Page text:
• At least 1 large pot; I prefer 16 to 20 quart Teflon lined pots for easy cleanup.
  • Large spoons and ladles
  • 1 Canner (a huge pot to sanitize the jars after filling (about $30 to $35 at mall kitchen stores, sometimes at big box stores and grocery stores.).  Note: we sell canners and supplies here, too - at excellent prices - and it helps support this web site!
  • Ball jars (Grocery stores, like Publix, Kroger, Safeway carry them, as do some big box stores - about $8 per dozen quart jars including the lids and rings)
  • Lids - thin, flat, round metal lids with a gum binder that seals them against the top of the jar.  They may only be used once.
  • Rings - metal bands that secure the lids to the jars.  They may be reused many times.
  • Jar grabber (to pick up the hot jars) - Big box stores and grocery stores sometimes carry them; and it is available online - see this page. It's a tremendously useful to put jars in the canner and take the hot jars out (without scalding yourself!).  The kit sold below has everything you need, and at a pretty good price:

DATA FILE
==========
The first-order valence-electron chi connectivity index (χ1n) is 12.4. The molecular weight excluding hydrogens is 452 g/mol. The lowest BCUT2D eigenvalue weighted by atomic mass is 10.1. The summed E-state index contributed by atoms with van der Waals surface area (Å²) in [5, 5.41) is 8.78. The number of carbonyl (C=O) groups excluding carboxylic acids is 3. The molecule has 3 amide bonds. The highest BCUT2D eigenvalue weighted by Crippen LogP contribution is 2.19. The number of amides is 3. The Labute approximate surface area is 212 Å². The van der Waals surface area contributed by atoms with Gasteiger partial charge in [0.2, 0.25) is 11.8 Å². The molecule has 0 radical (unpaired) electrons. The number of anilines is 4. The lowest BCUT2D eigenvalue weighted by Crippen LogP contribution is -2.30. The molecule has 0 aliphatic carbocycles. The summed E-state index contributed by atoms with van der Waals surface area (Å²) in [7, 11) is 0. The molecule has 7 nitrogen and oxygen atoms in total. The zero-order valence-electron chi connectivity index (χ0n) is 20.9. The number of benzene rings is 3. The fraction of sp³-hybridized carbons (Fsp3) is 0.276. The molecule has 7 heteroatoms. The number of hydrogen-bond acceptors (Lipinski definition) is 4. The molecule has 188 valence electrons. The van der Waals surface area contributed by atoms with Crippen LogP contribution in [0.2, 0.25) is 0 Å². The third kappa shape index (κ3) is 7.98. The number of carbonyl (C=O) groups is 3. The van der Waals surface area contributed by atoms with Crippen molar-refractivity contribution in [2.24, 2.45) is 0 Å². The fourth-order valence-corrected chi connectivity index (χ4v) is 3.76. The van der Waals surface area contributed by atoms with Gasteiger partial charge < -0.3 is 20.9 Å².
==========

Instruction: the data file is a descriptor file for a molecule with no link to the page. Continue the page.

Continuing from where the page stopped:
Optional stuff:

    • Lid lifter (has a magnet to pick the lids out of the boiling water where you sanitize them. ($2 at big box stores or it comes in the kit at left)

Canning Pineapple Directions

This example shows you how to make home-canned pineapple, using methods tested by the USDA and Ball.  The yield from this recipe is about 4 or 5 eight-ounce jars.

 

Step 1 - Prepare the pineapple the Ingredients

Wash the pineapple in cold water. Core and remove eyes and tough fiber. Slice or cube (3/4 inch or 3 cm cubes).

 

Step 2 - Get the jars and lids washed

The dishwasher is fine for the jars; especially if it has a "sanitize" cycle; you don't really have to sanitize the jars - the boiling water bath sanitizes everything, jar, lid, contents and all; but you DO want to get the jars as clean as you can first.  I get the dishwasher going while I'm preparing everything else, so the jars are clean and hot (and less likely to crack when you put boiling hot fruit in them)  by the time I'm ready to fill the jars.